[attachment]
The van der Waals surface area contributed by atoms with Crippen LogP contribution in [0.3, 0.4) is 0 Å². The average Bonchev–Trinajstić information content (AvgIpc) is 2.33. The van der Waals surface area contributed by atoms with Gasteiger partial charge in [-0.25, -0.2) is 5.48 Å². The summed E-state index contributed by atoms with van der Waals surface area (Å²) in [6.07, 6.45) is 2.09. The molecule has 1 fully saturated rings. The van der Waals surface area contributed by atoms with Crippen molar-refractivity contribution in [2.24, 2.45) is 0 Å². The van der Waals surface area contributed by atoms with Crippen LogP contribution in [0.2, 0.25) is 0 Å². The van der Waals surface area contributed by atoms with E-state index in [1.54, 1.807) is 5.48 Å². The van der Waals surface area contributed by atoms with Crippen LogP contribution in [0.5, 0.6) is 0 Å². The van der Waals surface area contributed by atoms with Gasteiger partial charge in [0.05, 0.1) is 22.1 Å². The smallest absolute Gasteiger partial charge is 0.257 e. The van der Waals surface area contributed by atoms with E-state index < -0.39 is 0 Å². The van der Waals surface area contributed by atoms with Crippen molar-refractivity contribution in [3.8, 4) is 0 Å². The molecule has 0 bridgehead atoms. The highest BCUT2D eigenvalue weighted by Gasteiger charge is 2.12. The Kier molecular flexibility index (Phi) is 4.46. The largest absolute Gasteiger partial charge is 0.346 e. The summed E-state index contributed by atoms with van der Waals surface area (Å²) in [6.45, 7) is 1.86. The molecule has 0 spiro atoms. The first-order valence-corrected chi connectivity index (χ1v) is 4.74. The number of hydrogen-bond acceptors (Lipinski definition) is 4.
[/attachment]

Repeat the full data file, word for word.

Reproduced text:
The van der Waals surface area contributed by atoms with Crippen LogP contribution in [0.3, 0.4) is 0 Å². The average Bonchev–Trinajstić information content (AvgIpc) is 2.33. The van der Waals surface area contributed by atoms with Gasteiger partial charge in [-0.25, -0.2) is 5.48 Å². The summed E-state index contributed by atoms with van der Waals surface area (Å²) in [6.07, 6.45) is 2.09. The molecule has 1 fully saturated rings. The van der Waals surface area contributed by atoms with Crippen molar-refractivity contribution in [2.24, 2.45) is 0 Å². The van der Waals surface area contributed by atoms with Crippen LogP contribution in [0.2, 0.25) is 0 Å². The van der Waals surface area contributed by atoms with E-state index in [1.54, 1.807) is 5.48 Å². The van der Waals surface area contributed by atoms with Crippen LogP contribution in [0.5, 0.6) is 0 Å². The van der Waals surface area contributed by atoms with Gasteiger partial charge in [0.05, 0.1) is 22.1 Å². The smallest absolute Gasteiger partial charge is 0.257 e. The van der Waals surface area contributed by atoms with E-state index < -0.39 is 0 Å². The van der Waals surface area contributed by atoms with Crippen molar-refractivity contribution in [3.8, 4) is 0 Å². The molecule has 0 bridgehead atoms. The highest BCUT2D eigenvalue weighted by Gasteiger charge is 2.12. The Kier molecular flexibility index (Phi) is 4.46. The largest absolute Gasteiger partial charge is 0.346 e. The summed E-state index contributed by atoms with van der Waals surface area (Å²) in [6.45, 7) is 1.86. The molecule has 0 spiro atoms. The first-order valence-corrected chi connectivity index (χ1v) is 4.74. The number of hydrogen-bond acceptors (Lipinski definition) is 4.